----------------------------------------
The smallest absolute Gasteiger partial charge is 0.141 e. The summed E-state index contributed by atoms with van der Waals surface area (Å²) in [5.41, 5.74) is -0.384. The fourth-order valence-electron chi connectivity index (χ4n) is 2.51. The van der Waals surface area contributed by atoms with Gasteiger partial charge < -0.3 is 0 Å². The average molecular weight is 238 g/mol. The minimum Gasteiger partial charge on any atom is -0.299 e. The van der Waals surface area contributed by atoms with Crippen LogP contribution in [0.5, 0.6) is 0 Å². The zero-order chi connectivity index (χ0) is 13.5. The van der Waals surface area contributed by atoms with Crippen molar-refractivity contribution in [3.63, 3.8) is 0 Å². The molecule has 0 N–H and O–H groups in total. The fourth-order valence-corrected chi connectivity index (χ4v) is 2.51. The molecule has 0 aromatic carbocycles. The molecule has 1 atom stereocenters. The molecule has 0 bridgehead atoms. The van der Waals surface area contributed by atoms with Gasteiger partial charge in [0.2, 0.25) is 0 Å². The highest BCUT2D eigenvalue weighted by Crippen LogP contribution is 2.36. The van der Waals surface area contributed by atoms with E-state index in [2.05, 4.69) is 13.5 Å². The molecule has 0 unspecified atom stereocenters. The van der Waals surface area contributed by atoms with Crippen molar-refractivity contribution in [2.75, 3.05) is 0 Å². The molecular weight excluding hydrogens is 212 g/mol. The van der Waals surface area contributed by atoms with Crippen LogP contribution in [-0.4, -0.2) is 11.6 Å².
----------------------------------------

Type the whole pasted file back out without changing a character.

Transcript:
The smallest absolute Gasteiger partial charge is 0.141 e. The summed E-state index contributed by atoms with van der Waals surface area (Å²) in [5.41, 5.74) is -0.384. The fourth-order valence-electron chi connectivity index (χ4n) is 2.51. The van der Waals surface area contributed by atoms with Gasteiger partial charge < -0.3 is 0 Å². The average molecular weight is 238 g/mol. The minimum Gasteiger partial charge on any atom is -0.299 e. The van der Waals surface area contributed by atoms with Crippen LogP contribution in [0.5, 0.6) is 0 Å². The zero-order chi connectivity index (χ0) is 13.5. The van der Waals surface area contributed by atoms with Crippen molar-refractivity contribution in [3.63, 3.8) is 0 Å². The molecule has 0 N–H and O–H groups in total. The fourth-order valence-corrected chi connectivity index (χ4v) is 2.51. The molecule has 0 aromatic carbocycles. The molecule has 1 atom stereocenters. The molecule has 0 bridgehead atoms. The van der Waals surface area contributed by atoms with Gasteiger partial charge in [0.2, 0.25) is 0 Å². The highest BCUT2D eigenvalue weighted by Crippen LogP contribution is 2.36. The van der Waals surface area contributed by atoms with E-state index in [2.05, 4.69) is 13.5 Å². The molecule has 0 unspecified atom stereocenters. The van der Waals surface area contributed by atoms with Crippen molar-refractivity contribution in [2.75, 3.05) is 0 Å². The molecular weight excluding hydrogens is 212 g/mol. The van der Waals surface area contributed by atoms with Crippen LogP contribution in [-0.4, -0.2) is 11.6 Å².